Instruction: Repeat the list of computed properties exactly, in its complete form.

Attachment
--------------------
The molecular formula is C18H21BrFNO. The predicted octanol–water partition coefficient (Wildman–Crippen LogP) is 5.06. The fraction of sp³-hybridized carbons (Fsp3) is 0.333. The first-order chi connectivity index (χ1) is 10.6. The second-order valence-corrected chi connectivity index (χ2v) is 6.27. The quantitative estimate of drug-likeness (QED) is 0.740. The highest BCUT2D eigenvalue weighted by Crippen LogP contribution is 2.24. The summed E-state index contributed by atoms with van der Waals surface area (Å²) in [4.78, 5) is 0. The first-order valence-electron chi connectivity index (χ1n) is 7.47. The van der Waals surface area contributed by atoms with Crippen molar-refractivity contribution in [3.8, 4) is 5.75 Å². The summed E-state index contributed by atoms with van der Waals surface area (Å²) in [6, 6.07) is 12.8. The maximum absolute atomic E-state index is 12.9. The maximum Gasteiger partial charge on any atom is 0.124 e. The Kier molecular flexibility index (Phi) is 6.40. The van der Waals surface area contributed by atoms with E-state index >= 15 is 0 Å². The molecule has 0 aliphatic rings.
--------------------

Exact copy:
The molecular formula is C18H21BrFNO. The predicted octanol–water partition coefficient (Wildman–Crippen LogP) is 5.06. The fraction of sp³-hybridized carbons (Fsp3) is 0.333. The first-order chi connectivity index (χ1) is 10.6. The second-order valence-corrected chi connectivity index (χ2v) is 6.27. The quantitative estimate of drug-likeness (QED) is 0.740. The highest BCUT2D eigenvalue weighted by Crippen LogP contribution is 2.24. The summed E-state index contributed by atoms with van der Waals surface area (Å²) in [4.78, 5) is 0. The first-order valence-electron chi connectivity index (χ1n) is 7.47. The van der Waals surface area contributed by atoms with Crippen molar-refractivity contribution in [3.8, 4) is 5.75 Å². The summed E-state index contributed by atoms with van der Waals surface area (Å²) in [6, 6.07) is 12.8. The maximum absolute atomic E-state index is 12.9. The maximum Gasteiger partial charge on any atom is 0.124 e. The Kier molecular flexibility index (Phi) is 6.40. The van der Waals surface area contributed by atoms with E-state index >= 15 is 0 Å². The molecule has 0 aliphatic rings.